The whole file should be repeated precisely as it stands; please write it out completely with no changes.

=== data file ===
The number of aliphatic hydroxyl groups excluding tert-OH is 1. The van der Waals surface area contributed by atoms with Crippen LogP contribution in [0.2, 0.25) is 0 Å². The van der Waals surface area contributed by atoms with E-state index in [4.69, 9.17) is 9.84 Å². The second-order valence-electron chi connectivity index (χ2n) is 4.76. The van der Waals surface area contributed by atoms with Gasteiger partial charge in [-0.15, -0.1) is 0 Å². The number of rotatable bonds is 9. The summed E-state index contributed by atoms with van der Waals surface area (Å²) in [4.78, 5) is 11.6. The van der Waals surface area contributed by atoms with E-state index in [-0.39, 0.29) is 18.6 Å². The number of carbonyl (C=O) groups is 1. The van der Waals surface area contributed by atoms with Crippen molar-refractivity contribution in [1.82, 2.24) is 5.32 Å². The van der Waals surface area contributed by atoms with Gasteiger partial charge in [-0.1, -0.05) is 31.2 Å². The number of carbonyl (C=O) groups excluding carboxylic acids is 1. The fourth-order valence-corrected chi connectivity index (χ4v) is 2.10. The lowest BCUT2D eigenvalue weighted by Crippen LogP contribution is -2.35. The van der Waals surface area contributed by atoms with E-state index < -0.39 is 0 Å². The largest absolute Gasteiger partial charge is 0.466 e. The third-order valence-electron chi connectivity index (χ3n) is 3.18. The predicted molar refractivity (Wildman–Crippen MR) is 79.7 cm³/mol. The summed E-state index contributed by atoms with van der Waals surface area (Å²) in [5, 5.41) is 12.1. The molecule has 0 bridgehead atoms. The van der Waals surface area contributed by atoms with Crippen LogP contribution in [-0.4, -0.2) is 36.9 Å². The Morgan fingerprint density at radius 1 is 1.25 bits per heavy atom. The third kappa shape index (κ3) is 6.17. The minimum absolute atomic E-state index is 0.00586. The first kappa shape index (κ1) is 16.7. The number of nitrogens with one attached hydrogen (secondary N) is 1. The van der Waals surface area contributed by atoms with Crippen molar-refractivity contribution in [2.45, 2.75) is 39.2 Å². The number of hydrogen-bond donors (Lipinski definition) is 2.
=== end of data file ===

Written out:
The number of aliphatic hydroxyl groups excluding tert-OH is 1. The van der Waals surface area contributed by atoms with Crippen LogP contribution in [0.2, 0.25) is 0 Å². The van der Waals surface area contributed by atoms with E-state index in [4.69, 9.17) is 9.84 Å². The second-order valence-electron chi connectivity index (χ2n) is 4.76. The van der Waals surface area contributed by atoms with Gasteiger partial charge in [-0.15, -0.1) is 0 Å². The number of rotatable bonds is 9. The summed E-state index contributed by atoms with van der Waals surface area (Å²) in [4.78, 5) is 11.6. The van der Waals surface area contributed by atoms with E-state index in [-0.39, 0.29) is 18.6 Å². The number of carbonyl (C=O) groups is 1. The van der Waals surface area contributed by atoms with Crippen molar-refractivity contribution in [1.82, 2.24) is 5.32 Å². The van der Waals surface area contributed by atoms with Gasteiger partial charge in [-0.1, -0.05) is 31.2 Å². The number of carbonyl (C=O) groups excluding carboxylic acids is 1. The fourth-order valence-corrected chi connectivity index (χ4v) is 2.10. The lowest BCUT2D eigenvalue weighted by Crippen LogP contribution is -2.35. The van der Waals surface area contributed by atoms with E-state index < -0.39 is 0 Å². The largest absolute Gasteiger partial charge is 0.466 e. The third-order valence-electron chi connectivity index (χ3n) is 3.18. The predicted molar refractivity (Wildman–Crippen MR) is 79.7 cm³/mol. The summed E-state index contributed by atoms with van der Waals surface area (Å²) in [5, 5.41) is 12.1. The molecule has 0 bridgehead atoms. The van der Waals surface area contributed by atoms with Crippen LogP contribution in [-0.4, -0.2) is 36.9 Å². The Morgan fingerprint density at radius 1 is 1.25 bits per heavy atom. The third kappa shape index (κ3) is 6.17. The minimum absolute atomic E-state index is 0.00586. The first kappa shape index (κ1) is 16.7. The number of nitrogens with one attached hydrogen (secondary N) is 1. The van der Waals surface area contributed by atoms with Crippen molar-refractivity contribution in [2.45, 2.75) is 39.2 Å². The number of hydrogen-bond donors (Lipinski definition) is 2.